For our complete list of 2011-12 conference primers working backward from #31 to #1, click here.
Reader’s Take I
- Southern & Grambling APR Victims. When the NCAA released its annual Academic Progress Rate report in May, the SWAC contained two of the five basketball programs facing a postseason ban in 2011-12 as a result of consistently poor scores over several years. While this news shouldn’t surprise anyone who has followed the APR since it was implemented several years ago, the teeth of the rule is finally taking hold on individual institutions. Southern and Grambling probably were not going to be in a competitive position to make the NCAA Tournament this season anyway, but this is something that each school must take seriously in order to secure their D-I existence. The two institutions submitted APR improvement plans to the NCAA over the summer, and with good reason — without a considerable short-term jump in scores, the next penalty is restricted membership in Division I.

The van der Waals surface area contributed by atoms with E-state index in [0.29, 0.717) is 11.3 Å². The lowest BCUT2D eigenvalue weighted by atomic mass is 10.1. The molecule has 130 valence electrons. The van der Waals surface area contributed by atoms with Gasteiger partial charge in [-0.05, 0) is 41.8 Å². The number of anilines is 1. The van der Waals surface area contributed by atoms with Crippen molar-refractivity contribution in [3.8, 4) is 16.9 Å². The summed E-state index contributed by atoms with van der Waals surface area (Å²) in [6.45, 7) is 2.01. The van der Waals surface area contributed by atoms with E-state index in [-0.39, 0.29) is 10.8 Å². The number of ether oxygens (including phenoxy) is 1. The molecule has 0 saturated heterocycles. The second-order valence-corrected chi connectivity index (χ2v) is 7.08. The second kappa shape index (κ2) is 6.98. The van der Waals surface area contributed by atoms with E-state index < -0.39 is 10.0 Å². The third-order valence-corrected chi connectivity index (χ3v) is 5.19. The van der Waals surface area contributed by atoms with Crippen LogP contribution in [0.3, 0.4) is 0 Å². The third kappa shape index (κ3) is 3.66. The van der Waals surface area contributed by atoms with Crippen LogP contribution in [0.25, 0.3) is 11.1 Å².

- Will the APR Eliminate HBCUs in Division I? Southern and Grambling’s APR predicament highlights a harrowing situation among the two Division I basketball leagues comprising historically black colleges and universities. With the APR cut line increasing from 925 to 930 as of next year, and a corresponding postseason penalty for programs failing to make that cut in the future, the SWAC and MEAC could face an untenable situation where every one of its members is ineligible for postseason play, and ultimately on restricted status. If the 930 threshold had been in effect last year, for example, only one school — the SWAC’s Alcorn State, with its 4-24 overall record and 944 APR score — would have been eligible for the NCAA Tournament. The APR has been shown to correlate strongly with African-American enrollment, and at the low-budget HBCUs that comprise the SWAC and the MEAC, this development presents tremendous cause for concern. Whether this is purposeful or not, we’ll leave for you to decide.